Contact session expert approach

Develop your players’ contact skills by creating a bottom-up approach to ensure they are accurate first and foremost and then able to apply the skills in different situations. We follow the approach of top NZ coach, Tony Hanks.

Tony Hanks, who has coached with Wasps and Sale Sharks, before becoming high-performance manager at the Blues Super Rugby franchise, says the challenge for any coach is to make their coaching sessions powerful learning environments. When it comes to contact, the challenge is greater because physicality is mixed with decision-making.

The breakdown is such a vital area of the game that the best teams need to concentrate on the detail all the time in training. Unless you win the contact area, you will struggle to achieve attacking options and disorganize defences.

He says: “As we progress from pre-season to in-season, we want the players to develop good HABITS both in their technique and their decision-making.”

There are three key elements:

  1. The ball carrier into (or through) contact.
  2. Ball presentation (including offload).
  3. The role of the support player.

A meaningful contact session, which develops techniques into decision-making situations should last for around 30-40 minutes. However,  you can run shorter elements to fit around a more general session. It will progress from working on the detail of the underpinning elements and then draw it together into decision-making game-specific exercises.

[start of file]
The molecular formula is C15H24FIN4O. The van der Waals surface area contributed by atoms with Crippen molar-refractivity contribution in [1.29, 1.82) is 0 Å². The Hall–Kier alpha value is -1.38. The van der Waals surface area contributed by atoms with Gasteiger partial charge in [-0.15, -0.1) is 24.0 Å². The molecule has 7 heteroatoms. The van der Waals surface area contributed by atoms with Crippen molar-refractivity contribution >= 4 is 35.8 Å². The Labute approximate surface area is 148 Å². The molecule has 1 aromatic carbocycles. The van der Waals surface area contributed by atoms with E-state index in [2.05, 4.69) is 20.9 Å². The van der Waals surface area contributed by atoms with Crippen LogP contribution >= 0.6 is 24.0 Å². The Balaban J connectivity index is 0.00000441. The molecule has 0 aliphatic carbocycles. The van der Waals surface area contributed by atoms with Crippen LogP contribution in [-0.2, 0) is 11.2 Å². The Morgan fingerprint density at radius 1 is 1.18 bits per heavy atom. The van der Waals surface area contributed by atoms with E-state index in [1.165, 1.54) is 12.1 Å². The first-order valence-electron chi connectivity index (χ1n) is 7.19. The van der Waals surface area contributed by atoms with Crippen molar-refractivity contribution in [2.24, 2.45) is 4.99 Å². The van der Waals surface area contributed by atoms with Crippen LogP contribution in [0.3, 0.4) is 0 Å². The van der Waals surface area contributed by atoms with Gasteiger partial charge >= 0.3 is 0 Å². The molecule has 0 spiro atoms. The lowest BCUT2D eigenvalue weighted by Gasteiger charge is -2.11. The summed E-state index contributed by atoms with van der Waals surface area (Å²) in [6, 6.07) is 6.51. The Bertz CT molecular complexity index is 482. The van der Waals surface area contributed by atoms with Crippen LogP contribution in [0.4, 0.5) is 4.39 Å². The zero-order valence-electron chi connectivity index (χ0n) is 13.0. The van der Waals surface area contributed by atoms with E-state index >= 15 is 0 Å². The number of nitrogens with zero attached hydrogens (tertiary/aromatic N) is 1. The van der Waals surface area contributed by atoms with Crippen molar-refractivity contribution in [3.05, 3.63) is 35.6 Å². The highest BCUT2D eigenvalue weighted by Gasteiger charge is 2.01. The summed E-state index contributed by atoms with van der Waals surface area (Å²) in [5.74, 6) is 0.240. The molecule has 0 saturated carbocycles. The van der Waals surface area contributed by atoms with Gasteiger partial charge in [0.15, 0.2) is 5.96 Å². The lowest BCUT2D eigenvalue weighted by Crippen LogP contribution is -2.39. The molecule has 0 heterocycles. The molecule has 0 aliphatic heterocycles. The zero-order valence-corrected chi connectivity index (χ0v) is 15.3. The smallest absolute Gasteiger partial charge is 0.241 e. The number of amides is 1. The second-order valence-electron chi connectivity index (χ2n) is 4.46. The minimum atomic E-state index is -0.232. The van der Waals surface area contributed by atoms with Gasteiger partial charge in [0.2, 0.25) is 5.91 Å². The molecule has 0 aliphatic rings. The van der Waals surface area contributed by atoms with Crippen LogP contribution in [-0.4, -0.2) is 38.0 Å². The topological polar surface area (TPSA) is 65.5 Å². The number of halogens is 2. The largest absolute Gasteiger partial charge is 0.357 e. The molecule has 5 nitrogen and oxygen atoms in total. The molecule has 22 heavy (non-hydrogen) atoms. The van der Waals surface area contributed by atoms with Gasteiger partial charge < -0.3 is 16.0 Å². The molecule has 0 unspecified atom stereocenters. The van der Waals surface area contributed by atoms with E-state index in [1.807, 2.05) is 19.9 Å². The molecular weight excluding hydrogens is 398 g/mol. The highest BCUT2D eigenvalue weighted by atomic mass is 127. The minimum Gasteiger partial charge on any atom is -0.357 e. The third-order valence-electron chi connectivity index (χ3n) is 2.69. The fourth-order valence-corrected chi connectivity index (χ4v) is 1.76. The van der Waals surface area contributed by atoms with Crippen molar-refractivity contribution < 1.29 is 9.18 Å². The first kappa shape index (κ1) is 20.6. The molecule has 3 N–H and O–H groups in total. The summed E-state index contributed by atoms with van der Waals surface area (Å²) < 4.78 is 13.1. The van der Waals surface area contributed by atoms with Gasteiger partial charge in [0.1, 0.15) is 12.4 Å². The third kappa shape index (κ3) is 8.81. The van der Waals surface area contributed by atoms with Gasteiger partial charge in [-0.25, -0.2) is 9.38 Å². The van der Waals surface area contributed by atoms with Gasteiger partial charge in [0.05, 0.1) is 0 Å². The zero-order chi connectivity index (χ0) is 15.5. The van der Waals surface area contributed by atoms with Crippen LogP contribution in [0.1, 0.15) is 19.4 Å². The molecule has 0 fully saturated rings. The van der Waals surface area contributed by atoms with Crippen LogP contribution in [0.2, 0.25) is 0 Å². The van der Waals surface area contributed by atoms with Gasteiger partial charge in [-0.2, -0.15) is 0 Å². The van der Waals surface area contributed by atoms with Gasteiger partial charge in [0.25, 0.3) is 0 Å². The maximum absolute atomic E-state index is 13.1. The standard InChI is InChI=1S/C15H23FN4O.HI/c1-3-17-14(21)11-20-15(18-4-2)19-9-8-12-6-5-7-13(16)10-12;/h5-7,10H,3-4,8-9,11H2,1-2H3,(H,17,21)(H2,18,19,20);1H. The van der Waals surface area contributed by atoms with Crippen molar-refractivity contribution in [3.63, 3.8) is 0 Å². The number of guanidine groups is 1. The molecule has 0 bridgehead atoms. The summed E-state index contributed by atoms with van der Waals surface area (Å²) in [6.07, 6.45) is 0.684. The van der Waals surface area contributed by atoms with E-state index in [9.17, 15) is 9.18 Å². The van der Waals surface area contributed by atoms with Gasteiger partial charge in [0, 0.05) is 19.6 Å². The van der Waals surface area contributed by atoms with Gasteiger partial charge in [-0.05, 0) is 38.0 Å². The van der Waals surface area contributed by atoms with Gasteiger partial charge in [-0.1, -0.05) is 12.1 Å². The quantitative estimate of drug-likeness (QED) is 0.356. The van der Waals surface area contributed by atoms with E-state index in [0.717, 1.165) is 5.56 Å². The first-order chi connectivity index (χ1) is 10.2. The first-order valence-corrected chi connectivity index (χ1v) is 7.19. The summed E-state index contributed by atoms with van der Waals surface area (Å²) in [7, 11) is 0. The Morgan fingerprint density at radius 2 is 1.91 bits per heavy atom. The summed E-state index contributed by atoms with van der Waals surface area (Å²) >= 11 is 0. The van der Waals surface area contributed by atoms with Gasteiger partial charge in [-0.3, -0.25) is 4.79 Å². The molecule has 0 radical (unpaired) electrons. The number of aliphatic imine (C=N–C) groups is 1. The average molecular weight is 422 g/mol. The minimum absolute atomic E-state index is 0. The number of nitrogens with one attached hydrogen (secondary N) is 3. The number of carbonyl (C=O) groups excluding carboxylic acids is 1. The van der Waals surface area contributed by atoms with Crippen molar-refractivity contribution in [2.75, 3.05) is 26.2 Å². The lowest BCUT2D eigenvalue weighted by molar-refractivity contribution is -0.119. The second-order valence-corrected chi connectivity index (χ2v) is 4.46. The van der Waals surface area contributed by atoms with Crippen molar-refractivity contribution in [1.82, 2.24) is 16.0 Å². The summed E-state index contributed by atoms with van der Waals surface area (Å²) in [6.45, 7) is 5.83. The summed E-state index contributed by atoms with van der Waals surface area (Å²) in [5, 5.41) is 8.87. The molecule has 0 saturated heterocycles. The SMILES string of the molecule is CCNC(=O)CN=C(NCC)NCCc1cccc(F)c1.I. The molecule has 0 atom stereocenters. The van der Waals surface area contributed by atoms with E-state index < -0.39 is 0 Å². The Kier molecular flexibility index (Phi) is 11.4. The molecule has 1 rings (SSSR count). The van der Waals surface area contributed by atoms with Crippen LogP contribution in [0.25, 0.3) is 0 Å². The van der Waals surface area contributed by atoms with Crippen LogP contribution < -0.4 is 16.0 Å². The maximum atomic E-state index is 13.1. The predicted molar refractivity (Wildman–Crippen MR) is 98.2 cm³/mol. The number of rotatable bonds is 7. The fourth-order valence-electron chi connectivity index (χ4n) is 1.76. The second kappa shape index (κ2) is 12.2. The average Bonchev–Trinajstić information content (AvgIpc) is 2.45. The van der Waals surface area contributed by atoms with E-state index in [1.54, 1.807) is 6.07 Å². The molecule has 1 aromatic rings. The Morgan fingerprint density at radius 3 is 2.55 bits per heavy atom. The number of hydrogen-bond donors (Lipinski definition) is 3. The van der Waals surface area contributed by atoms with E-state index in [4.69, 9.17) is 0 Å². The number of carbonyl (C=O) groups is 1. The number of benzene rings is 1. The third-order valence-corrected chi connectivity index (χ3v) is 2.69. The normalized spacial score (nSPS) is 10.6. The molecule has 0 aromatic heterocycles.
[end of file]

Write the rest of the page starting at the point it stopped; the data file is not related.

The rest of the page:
To allow the session to move smoothly, Hanks and his players will have discussed the exercises before the session and will probably be using some established exercises that they regularly use. He wants the players to concentrate on the skills, not the drills.

The first 15 minutes of the session will be split into three grids. Each player will spend five minutes in each grid. The focus will be on one particular technique, based on the ball carrier, ball presentation and support. The groups will have highlighted key points they want to cover and so that will lead the practice.

The intensity is probably quite low, with the players concentrating on their detail. For example, you could check their hand placement on the ball when they are going into contact. Are they able to manipulate it so they can pass out of the tackle both to the left and right?

Other skills might be how they fend off the defender or how they can place the ball back for the next support player. The support players might be thinking about the angle and timing to reach a potential breakdown situation.

After the three grids have been completed, the next stage is to put this into some decision-making exercises. An example of this is called “Triangle”. It brings together elements of footwork before contact or the fend, with support roles and decision-making at the tackle.

Hanks will run this activity for 10 minutes with another decision-making exercise for the last 10 minutes. That’s normally enough, but if you want a really intense session, you could finish up with a “backyard” game of rugby. This is full-on, but with no scrums or lineouts.

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